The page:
Our team has finally recovered from the whirlwind of the American Fisheries Society (AFS) Annual Meeting in Portland, Oregon, and by all accounts, the gathering was a big hit. With more than 3,000 attendees, 400 symposia, and 30 concurrent sessions to choose from, it was hard not to feel a bit overcome by the wealth of opportunities for learning about anything fish. We particularly enjoyed participating in the trade show alongside dozens of other exhibitors. All the hard work of our FABLAB paid off, with plenty of folks stopping by to check out our custom fabricated display, Adaptive Resolution Imaging System (ARIS) boat mount, and, of course, our handcrafted salmon chairs. We’ve compiled some of our favorite AFS highlights into this video, and have posted photos of the conference on Flickr. Hope you enjoy!
FISHBIO hosted a two-day symposium at AFS called “Keeping Up With the Times: Advancements and Creative Solutions Using Applied Technology in Fisheries Monitoring and Research.” We appreciated that our presenters were enthusiastic in updating all of us on advancements and innovative uses of both older and new technology. These talks spanned a variety of technologies, including Passive Integrated Transponder (PIT) tags, acoustic tags, infrared cameras (Vaki Riverwatcher), side-scan sonar, sonar cameras (Sound Metrics ARIS), video cameras, eDNA, laboratory genetics testing, resistivity counters, and bioelectrical impedance analysis. While we could go on at length about all the interesting topics covered, here are a few highlights:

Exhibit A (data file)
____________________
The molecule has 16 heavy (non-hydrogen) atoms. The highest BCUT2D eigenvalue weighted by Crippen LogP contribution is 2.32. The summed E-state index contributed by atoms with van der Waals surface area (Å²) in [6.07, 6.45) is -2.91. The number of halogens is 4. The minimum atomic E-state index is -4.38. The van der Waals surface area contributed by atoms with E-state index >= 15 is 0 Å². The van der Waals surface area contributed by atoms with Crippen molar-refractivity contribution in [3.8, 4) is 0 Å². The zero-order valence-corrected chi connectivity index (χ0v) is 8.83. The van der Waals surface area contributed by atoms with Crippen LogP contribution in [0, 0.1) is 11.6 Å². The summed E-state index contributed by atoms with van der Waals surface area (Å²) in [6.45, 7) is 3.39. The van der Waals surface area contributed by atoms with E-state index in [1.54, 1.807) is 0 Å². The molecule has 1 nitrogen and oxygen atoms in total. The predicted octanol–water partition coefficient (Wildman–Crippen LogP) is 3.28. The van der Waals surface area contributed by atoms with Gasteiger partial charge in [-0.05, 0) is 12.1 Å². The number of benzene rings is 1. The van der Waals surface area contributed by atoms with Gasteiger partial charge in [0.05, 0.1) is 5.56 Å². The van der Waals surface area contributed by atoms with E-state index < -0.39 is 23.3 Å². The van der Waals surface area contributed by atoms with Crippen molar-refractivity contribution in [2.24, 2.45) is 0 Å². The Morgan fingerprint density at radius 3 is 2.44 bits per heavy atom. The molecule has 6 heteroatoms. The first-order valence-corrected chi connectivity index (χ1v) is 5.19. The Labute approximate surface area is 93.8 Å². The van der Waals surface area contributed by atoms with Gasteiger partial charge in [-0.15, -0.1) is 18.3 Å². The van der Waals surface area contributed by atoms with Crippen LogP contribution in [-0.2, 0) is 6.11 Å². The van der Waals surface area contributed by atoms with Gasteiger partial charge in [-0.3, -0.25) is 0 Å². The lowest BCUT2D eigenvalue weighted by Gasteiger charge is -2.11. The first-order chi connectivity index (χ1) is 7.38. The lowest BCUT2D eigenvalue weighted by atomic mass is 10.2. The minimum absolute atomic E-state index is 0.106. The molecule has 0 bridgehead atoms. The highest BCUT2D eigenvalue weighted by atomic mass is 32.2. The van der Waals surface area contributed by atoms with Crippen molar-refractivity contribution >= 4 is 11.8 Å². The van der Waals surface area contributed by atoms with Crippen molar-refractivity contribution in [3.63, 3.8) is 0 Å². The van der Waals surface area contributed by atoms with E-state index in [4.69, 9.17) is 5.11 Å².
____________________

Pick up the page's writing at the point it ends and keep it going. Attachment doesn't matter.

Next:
- Oregon RFID is now able to mount PIT tag antennas on metal structures (such as culverts) and still get good detection.
- Hydroacoustic Technology, Inc. (HTI) continues to impress with the development of a new marine acoustic tag and other tags.
- The Vaki Riverwatcher and the ARIS by Sound Metrics provide options for passively monitoring fishes in no light-conditions and/or turbid water (see presentation on the Riverwatcher).
- West Fork Environmental has developed an unique design for a vertical PIT tag antenna array, which is able to adapt to changing flows and withstand objects floating down the river.
- Drones to are taking on a growing role in monitoring, and provide amazing aerial views to track river migrations.
- FISHBIO can build giant PIT tag antennas to monitor fish movement through diversion tunnels, and these antennas can withstand full discharge without issue.
We also co-chaired a symposium on “Sustaining Diverse Fisheries in the Mekong Basin,” which brought together researchers from around the world who are working on fisheries issues in the Mekong River region. The session began with a few talks stressing the importance of fisheries resources to the economics and health of people in the basin, and the current challenges these inland fisheries face. The presentations covered numerous topics, from the trophic flexibility of fishes in Cambodia’s Tonle Sap Lake, to innovative technologies used to investigate fish passage at weirs and dams in the Mekong. The session concluded with talks on the development of fish conservation zones around critical fish habitats (see presentation) and in-river structures, as well as the value of involving local communities in fisheries management. This brought the talks full circle to the important role fisheries play in the livelihoods and well-being of the people of the lower Mekong Basin.
We were thrilled that a number of researchers from Southeast Asia could attend the AFS meeting, including the head of FISHBIO’s Lao office. We took the opportunity to spend a few extra days exploring Portland and the surrounding areas. Highlights included a trip to Bonneville Dam and hatchery, the Portland farmer’s market, and Powell’s Books. After many engaging conversations and consuming impressive quantities of smoked salmon and craft beer, we have to conclude the conference was a rousing success. A big “thank you” to the tireless organizers, and we are looking forward to our next AFS experience!